Time for Brussels to Re-Think Stance on Beijing
With Brussels lawmakers preparing to reconvene this month after a long summer recess, much attention has already been directed toward an explosive bid by UK PM Boris Johnson to suspend British Parliament ahead of the 31 October Brexit deadline. Another summer flashpoint, however, is waiting in the wings.
European lawmakers have begun to raise concerns about rapidly deteriorating relations between Hong Kong authorities and anti-China protesters amid months-long civil unrest in the city. EU governments, however, face a diplomatic tightrope: they must balance popular support for protesters at home with the very real risk of a costly retaliation from Beijing.
A Diplomatic Tightrope
Last month, Danish opposition lawmaker Rasmus Nordqvist called on Denmark’s foreign minister to clarify domestic support for Hong Kong protesters’ demands that Chief Executive Carrie Lam formally withdraw her controversial extradition bill. Nordqvist also made a bid for an independent investigation into allegations of police violence against demonstrators.
In response to Nordqvist’s request, Danish Foreign Minister Jeppe Kofod called on the Hong Kong government to engage with the city’s discontents, while respecting freedom of speech and assembly. While he cited a European Parliament resolution calling for civic dialogue, Kofod’s response, and that of the Danish government, to rising tensions was lukewarm at best.
According to Andreas Bøje Forsby, researcher at the Nordic Institute of Asian Studies in Copenhagen, opposition members of the Danish parliament are far more likely to voice criticism of China. “While China-critical voices have been more widespread in the past couple of years,” he told Hong Kong media, the Danish government… will still generally refrain from criticising China publicly.”
Beijing, on the other hand, has been far less concerned with maintaining a neutral tone. After Brussels adopted a July resolution calling on the Hong Kong government to withdraw its extradition plans, the response from China’s foreign ministry was immediate, and scathing.
“[The EU motion] is full of ignorance, prejudice and double standard hypocrisy,” the ministry claimed,”Do these parliament members have no sense of what’s right and wrong. Do they have minimum moral conscience, and do they have the basic concept of the rule of law?”
Europe’s Appetite for Chinese Capital
European leaders’ reluctance to rock the boat on the issue of Hong Kong independence is tied to the bloc’s long-time strategy of Beijing appeasement, especially when courting a seemingly limitless flow of Chinese capital.
There can be no doubt that China has proved an economic windfall for Europe: the two sides of the continent exchange some €1 billion in goods and services per day, and Chinese foreign direct investment (FDI) has increased by almost 50 times in less than a decade. From China’s perspective, Europe is a paradise of new technologies, high-tech assets and entrance to third markets via European networks; for many European economies still struggling to recover from the Eurozone crisis, Chinese cash has been manna from heaven.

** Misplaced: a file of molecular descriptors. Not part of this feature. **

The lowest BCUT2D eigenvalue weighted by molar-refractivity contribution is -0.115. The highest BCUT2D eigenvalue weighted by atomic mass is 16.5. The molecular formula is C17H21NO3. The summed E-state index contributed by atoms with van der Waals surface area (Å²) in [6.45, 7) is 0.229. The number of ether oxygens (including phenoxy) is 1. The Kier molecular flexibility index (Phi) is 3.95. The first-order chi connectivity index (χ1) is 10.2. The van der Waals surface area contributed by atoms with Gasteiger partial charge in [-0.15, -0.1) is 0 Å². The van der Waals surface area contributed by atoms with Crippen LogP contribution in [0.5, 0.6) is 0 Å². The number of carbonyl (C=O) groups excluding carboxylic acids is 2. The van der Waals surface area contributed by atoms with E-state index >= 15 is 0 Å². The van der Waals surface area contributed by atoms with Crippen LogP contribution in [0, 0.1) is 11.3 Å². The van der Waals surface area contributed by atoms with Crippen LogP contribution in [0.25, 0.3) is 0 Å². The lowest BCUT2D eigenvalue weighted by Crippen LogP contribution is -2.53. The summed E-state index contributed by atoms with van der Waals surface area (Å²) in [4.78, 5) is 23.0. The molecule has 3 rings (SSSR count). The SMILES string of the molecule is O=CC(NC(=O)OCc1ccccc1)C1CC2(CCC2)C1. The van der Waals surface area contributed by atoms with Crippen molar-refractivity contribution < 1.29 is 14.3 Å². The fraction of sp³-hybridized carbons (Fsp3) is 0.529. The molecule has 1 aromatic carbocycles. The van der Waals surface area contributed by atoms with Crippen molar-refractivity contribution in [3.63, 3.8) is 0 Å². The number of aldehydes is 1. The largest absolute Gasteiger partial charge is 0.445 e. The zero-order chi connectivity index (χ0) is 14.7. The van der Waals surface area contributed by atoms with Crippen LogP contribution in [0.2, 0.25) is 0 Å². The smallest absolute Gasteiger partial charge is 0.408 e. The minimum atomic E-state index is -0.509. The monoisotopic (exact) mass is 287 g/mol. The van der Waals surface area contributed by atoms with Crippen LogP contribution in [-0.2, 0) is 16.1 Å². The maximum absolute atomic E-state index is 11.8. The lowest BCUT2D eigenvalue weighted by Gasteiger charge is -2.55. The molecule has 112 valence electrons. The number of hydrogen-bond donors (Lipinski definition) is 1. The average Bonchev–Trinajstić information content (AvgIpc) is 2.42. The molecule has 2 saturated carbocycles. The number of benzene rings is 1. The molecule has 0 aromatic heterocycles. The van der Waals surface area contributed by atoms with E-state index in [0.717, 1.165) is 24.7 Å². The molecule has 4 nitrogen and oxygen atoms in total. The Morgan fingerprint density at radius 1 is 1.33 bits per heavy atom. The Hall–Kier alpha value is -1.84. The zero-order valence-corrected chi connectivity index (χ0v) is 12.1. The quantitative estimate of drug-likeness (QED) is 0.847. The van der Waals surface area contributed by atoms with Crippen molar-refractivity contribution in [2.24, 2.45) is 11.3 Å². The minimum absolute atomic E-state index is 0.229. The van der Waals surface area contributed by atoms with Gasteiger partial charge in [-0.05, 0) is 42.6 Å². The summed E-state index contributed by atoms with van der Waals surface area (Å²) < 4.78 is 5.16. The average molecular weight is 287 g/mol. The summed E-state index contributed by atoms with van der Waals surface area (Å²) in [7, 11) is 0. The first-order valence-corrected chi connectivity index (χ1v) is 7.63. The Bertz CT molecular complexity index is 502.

Throughout Southern Europe, Chinese investors have successfully leveraged economic strife to secure a piece of the region’s large privatisation of major assets and post-crisis restructuring efforts. In Italy, Chinese FDI is fast approaching €5 billion, akin to ten percent of China’s total investment in the European stock market. In Greece, the Beijing-owned enterprise giant COSCO Holdings Company now sits on a 67 percent stake in the port of PIraeus, shortening shipping times for Chinese goods by one week.
Still, perhaps no European country has welcomed Chinese cash as enthusiastically as Portugal. Inflows to the former maritime empire will soon exceed €9 billion, with Beijing investing in a broad range of strategic assets such as transportation, oil, electricity, health and insurance, and real estate in the wake of the 2010 financial crisis.
But Is It Worth It?
Impressive economic metrics aside, China’s ascension in the region has been watched with a growing sense of unease by both public and private actors. Issues include concerns over subsidised dumping, unequal market access conditions, intellectual property concerns and alleged discrimination against EU companies in Chinese state tenders.
Indeed, the issue of reciprocity is nothing short of a political time bomb for Brussels: the European finance, telecoms, public procurement and logistics industries have been left wide open to Chinese buyers, but their counterparts in China remain restricted to foreign investors.
At the same time, there is a growing sense globally that Beijing may be biting off much, much more than it can chew: China’s ambitious Belt and Road Initiative is a largely debt-fuelled investment by both Chinese investors and recipient countries, and a depreciating Chinese yuan is raising alarms over the very real possibility of another debt-induced Asian Financial Crisis. Meanwhile, the true value of much-lauded logistical links between East and West are starting to look dangerously overstated.
European leaders have, as yet, failed to chart a satisfactory course for the bloc’s future dealings with Beijing. While there have been some encouraging developments- Beijing was labelled a “systemic rival” earlier this year, the European Commission crafted a new framework to scrutinise Chinese investments in Europe, and reports have emerged of a new European fund to boost the homegrown technology sector- implementation is still relegated to individual states.
Beijing might have a sharp tongue, but Brussels should be wary of kowtowing to an emperor with so dubious a wardrobe.